Hens roaming free at Handsome Brook Farm.

Hens roaming free at Handsome Brook Farm. (Photo: Instagram/HandsomeBrookFarm)

When did you start Handsome Brook Farm? How has business been going?

We started Handsome Brook Farm in 2007 as a farmstay bed and breakfast  with just five or six hens. Our guests consistently raved about how delicious our eggs were, so we decided to do some research on why our eggs might be different. What we found was that, at that time, there were no options in most grocery egg cases where you could get eggs from chickens who were encouraged to go outdoors on pasture—not even most organic hens. We began selling our eggs at a local farmer’s market and to friends and family, as well as to our B&B guests. As demand grew, we started buying eggs from friends and neighbors who raised their chickens the same way we did and sold them as Handsome Brook Farm Pasture Raised Eggs. That became the basis of our model—working together with other farms that shared our goals of raising hens humanely, and providing a pasture space where they could forage and act like chickens. Our first large grocery store started carrying our eggs in 2011. Business has been really good. Our growth has been excellent and encouraging due to positive customer response, as customers tell us they can really can taste the difference. We’re available in major grocery chains like Kroger, Publix, Wegman’s and Sprouts.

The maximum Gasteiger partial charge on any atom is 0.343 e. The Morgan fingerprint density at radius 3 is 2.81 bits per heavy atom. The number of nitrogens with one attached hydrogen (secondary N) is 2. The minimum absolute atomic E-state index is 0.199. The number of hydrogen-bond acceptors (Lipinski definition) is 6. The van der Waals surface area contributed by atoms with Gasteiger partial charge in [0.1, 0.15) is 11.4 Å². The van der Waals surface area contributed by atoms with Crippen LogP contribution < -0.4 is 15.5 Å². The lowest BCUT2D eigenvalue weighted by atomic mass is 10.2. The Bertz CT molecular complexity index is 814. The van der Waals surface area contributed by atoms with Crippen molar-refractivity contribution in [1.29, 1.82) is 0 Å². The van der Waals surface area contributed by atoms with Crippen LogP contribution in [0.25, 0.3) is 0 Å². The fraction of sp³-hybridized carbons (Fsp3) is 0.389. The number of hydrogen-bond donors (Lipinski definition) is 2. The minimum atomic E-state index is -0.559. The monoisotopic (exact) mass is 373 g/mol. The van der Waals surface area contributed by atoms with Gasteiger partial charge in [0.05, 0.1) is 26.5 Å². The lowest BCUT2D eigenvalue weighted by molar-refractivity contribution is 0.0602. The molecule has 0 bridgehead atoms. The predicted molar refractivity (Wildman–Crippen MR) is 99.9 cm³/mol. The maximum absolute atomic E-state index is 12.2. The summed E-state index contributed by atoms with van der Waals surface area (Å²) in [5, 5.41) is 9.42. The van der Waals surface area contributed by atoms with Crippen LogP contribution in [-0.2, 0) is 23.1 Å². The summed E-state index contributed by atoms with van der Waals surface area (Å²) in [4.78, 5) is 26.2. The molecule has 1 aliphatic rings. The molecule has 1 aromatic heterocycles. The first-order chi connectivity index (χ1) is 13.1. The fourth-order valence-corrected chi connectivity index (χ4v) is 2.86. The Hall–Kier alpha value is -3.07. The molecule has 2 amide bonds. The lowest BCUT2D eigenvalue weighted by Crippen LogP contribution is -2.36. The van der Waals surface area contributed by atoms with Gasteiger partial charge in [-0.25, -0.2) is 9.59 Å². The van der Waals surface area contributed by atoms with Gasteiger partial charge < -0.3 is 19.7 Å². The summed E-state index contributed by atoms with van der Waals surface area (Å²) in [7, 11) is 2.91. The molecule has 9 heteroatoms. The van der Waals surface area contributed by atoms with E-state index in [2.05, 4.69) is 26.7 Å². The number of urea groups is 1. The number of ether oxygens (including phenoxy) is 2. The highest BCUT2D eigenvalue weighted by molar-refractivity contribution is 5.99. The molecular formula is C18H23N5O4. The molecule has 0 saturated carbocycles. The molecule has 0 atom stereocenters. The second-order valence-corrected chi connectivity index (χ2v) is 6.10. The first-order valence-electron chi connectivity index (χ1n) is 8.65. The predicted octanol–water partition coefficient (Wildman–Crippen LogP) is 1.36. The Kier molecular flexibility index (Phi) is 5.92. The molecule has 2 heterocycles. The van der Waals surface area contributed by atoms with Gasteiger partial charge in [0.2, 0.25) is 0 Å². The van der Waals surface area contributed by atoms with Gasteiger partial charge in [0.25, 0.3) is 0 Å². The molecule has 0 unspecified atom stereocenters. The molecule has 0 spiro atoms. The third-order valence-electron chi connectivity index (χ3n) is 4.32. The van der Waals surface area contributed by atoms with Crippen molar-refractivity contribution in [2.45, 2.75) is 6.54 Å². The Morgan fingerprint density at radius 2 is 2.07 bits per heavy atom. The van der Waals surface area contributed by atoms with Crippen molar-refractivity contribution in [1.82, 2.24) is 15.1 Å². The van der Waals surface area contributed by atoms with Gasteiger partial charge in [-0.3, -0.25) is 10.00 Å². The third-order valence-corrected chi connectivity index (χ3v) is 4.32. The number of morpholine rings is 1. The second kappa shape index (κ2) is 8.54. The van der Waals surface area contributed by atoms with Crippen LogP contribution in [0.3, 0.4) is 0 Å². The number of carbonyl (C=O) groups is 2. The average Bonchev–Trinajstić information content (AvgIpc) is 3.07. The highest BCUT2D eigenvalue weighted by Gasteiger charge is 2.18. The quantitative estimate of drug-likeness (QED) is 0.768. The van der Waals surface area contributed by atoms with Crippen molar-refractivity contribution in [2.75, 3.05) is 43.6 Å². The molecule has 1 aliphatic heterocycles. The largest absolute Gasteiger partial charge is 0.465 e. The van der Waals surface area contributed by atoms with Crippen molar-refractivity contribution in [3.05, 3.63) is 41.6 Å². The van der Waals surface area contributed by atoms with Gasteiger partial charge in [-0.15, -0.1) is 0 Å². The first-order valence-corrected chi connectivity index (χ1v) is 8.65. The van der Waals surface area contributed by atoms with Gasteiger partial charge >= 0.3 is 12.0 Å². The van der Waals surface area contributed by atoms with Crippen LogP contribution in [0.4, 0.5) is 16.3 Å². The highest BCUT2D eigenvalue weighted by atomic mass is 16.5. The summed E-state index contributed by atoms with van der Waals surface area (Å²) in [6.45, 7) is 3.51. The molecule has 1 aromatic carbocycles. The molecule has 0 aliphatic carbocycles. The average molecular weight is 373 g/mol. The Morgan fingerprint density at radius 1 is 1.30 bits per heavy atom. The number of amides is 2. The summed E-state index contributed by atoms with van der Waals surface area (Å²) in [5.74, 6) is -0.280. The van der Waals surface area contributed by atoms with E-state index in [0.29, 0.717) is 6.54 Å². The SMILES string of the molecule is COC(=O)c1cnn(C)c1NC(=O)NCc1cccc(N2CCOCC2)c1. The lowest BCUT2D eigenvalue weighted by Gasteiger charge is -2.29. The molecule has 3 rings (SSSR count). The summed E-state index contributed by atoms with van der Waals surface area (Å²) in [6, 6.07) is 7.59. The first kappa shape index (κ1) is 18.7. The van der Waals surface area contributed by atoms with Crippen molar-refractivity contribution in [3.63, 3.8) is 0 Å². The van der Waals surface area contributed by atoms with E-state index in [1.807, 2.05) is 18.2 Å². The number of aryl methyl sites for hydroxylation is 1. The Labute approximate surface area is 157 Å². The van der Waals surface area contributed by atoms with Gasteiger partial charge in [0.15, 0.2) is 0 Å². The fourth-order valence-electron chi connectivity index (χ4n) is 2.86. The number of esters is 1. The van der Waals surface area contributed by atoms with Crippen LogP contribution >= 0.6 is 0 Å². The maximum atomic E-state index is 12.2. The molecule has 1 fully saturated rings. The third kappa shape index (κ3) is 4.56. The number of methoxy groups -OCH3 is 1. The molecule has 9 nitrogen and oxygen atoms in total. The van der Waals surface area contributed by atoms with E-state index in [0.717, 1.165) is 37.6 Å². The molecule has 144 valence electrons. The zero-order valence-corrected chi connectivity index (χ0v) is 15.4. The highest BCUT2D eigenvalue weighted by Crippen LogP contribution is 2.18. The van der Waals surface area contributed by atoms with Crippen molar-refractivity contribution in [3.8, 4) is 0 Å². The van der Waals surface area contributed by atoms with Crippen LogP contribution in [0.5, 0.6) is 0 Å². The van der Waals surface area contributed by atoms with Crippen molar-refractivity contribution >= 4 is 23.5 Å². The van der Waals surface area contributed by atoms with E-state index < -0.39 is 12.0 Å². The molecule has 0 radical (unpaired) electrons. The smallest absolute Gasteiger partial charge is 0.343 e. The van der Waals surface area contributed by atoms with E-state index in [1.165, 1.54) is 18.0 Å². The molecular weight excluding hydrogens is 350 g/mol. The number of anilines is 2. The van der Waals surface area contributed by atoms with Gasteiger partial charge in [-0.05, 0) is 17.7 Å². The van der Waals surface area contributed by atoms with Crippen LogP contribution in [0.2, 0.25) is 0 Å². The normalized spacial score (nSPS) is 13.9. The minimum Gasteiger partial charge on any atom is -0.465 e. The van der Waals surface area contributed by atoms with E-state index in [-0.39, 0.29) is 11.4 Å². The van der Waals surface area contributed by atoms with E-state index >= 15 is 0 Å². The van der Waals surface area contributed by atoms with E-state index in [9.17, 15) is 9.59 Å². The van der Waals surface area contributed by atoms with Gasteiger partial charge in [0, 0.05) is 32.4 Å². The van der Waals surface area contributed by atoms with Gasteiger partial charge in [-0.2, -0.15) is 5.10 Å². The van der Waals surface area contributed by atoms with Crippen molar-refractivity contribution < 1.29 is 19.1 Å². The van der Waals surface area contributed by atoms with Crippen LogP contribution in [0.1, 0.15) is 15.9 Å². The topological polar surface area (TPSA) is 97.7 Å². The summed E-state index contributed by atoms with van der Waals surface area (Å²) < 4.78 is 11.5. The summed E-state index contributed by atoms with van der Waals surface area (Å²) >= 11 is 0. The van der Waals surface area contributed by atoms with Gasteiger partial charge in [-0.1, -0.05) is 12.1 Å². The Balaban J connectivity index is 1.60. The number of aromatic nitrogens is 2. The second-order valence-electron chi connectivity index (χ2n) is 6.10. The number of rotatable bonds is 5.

Is anyone else selling pasture-raised eggs?

Yes, first of all you can find pasture-raised eggs from farms at your local farmer’s market. In addition to Handsome Brook Farm, there are a number of other brands including Nest Fresh, Egg Innovations, Alexandre Kids and Nature’s Yolk.

Your Cage-Free Eggs Are Bogus